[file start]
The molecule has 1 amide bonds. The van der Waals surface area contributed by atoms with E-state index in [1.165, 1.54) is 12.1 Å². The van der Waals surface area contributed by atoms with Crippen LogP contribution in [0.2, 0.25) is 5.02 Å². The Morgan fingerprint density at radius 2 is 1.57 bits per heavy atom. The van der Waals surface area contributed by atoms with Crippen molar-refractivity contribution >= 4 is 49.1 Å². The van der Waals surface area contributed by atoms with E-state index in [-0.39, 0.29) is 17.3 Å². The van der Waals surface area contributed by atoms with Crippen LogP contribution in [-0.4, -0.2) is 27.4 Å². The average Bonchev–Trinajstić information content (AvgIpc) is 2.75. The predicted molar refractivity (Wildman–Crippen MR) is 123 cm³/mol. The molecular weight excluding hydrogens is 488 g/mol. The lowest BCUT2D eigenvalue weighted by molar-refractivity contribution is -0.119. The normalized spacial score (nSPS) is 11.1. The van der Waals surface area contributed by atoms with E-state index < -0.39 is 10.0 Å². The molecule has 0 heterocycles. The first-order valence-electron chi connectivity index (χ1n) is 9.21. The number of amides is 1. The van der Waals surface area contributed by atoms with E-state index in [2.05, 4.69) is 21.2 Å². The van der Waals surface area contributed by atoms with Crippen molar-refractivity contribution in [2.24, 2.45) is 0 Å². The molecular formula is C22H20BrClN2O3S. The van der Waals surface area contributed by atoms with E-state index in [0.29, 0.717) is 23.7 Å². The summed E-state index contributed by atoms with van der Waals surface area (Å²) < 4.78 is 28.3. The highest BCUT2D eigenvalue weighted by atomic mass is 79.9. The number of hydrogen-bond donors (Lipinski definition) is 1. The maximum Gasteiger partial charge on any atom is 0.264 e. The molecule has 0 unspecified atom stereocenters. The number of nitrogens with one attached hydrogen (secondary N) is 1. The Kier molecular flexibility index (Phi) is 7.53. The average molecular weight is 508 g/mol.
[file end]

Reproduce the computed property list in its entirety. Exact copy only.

The molecule has 1 amide bonds. The van der Waals surface area contributed by atoms with E-state index in [1.165, 1.54) is 12.1 Å². The van der Waals surface area contributed by atoms with Crippen LogP contribution in [0.2, 0.25) is 5.02 Å². The Morgan fingerprint density at radius 2 is 1.57 bits per heavy atom. The van der Waals surface area contributed by atoms with Crippen molar-refractivity contribution >= 4 is 49.1 Å². The van der Waals surface area contributed by atoms with E-state index in [-0.39, 0.29) is 17.3 Å². The van der Waals surface area contributed by atoms with Crippen LogP contribution in [-0.4, -0.2) is 27.4 Å². The average Bonchev–Trinajstić information content (AvgIpc) is 2.75. The predicted molar refractivity (Wildman–Crippen MR) is 123 cm³/mol. The molecular weight excluding hydrogens is 488 g/mol. The lowest BCUT2D eigenvalue weighted by molar-refractivity contribution is -0.119. The normalized spacial score (nSPS) is 11.1. The van der Waals surface area contributed by atoms with E-state index < -0.39 is 10.0 Å². The molecule has 0 heterocycles. The first-order valence-electron chi connectivity index (χ1n) is 9.21. The number of amides is 1. The van der Waals surface area contributed by atoms with E-state index in [2.05, 4.69) is 21.2 Å². The van der Waals surface area contributed by atoms with Crippen molar-refractivity contribution in [2.24, 2.45) is 0 Å². The molecular formula is C22H20BrClN2O3S. The van der Waals surface area contributed by atoms with E-state index in [0.29, 0.717) is 23.7 Å². The summed E-state index contributed by atoms with van der Waals surface area (Å²) < 4.78 is 28.3. The highest BCUT2D eigenvalue weighted by atomic mass is 79.9. The number of hydrogen-bond donors (Lipinski definition) is 1. The maximum Gasteiger partial charge on any atom is 0.264 e. The molecule has 0 unspecified atom stereocenters. The number of nitrogens with one attached hydrogen (secondary N) is 1. The Kier molecular flexibility index (Phi) is 7.53. The average molecular weight is 508 g/mol.